United States District Court, D. Minnesota
M. Baudry, Saul Ewing Arnstein & Lehr LLP, Amanda R.
Cefalu and Nathan T. Boone, Kutak Rock LLP, Ian Bratlie, and
Teresa J. Nelson, ACLU of Minnesota, (for Plaintiff);
T. Jackola and Robert I. Yount, Assistant County Attorneys,
Anoka County Attorneys (for Defendants Anoka County and Anoka
County Sheriff James Stuart);
Alexander James Thillman and Ryan M. Zipf, (for Defendants
Coon Rapids Police Officer Nikolas Oman and City of Coon
N. Leung United States Magistrate Judge
matter comes before the Court on Plaintiff Myriam
Parada's Motion for Leave to Amend Complaint and Modify
the Pretrial Scheduling Order (ECF No. 59). A hearing was
held on July 25, 2019. (ECF No. 73.) Alain M. Baudry and Ian
Bratlie appeared on behalf of Plaintiff. Andrew T. Jackola
appeared on behalf of Defendants Anoka County
(“County”) and Anoka County Sheriff James Stuart
(“Sheriff Stuart”) (collectively, “County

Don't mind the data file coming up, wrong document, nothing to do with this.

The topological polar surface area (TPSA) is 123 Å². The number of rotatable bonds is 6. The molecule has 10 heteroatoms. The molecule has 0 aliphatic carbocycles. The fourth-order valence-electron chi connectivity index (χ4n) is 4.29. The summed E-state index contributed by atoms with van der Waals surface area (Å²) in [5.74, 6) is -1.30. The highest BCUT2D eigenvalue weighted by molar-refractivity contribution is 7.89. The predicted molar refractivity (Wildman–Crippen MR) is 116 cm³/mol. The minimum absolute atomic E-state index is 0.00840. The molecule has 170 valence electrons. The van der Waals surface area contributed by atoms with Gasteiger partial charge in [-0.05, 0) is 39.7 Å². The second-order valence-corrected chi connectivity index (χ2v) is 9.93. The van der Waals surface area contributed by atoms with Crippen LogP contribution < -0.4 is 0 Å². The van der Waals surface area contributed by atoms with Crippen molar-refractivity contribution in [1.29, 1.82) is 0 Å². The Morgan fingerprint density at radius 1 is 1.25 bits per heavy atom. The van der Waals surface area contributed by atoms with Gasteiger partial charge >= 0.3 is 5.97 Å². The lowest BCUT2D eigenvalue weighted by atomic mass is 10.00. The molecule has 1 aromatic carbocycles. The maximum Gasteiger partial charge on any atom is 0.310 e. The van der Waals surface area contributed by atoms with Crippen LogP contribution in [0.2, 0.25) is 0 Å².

Defendants”). Ryan Zipf appeared on behalf of
Defendants Coon Rapids Police Officer Nikolas Oman
(“Officer Oman”) and City of Coon Rapids
(“City”) (collectively, “City
is a citizen of Mexico and lives in Ramsey, Minnesota.
(Proposed Second Am. Compl. ¶ 13.) Plaintiff entered the
United States legally as a child. (Id.) On July 25,
2017, Plaintiff was rear-ended by a Caucasian driver while
driving some family members home from a birthday party.
(Id. ¶¶ 23, 26.) Plaintiff called her
parents, who came to the scene. (Id. ¶ 27.) The
other driver called the police, and Officer Oman responded.
(Id. ¶ 28.) Officer Oman permitted the other
driver, who “had 12 convictions for traffic violations
since 2012 including DWI, speeding and obstructing the legal
process, ” to leave without a citation. (Id.
¶¶ 30, 31.)
Oman asked Plaintiff for her driver's license.
(Id. ¶ 33.) Plaintiff “did not have a
Minnesota driver's license, ” and instead
“gave him her proof of insurance and a Mexican Consular
card, commonly referred to as a Matricula Consular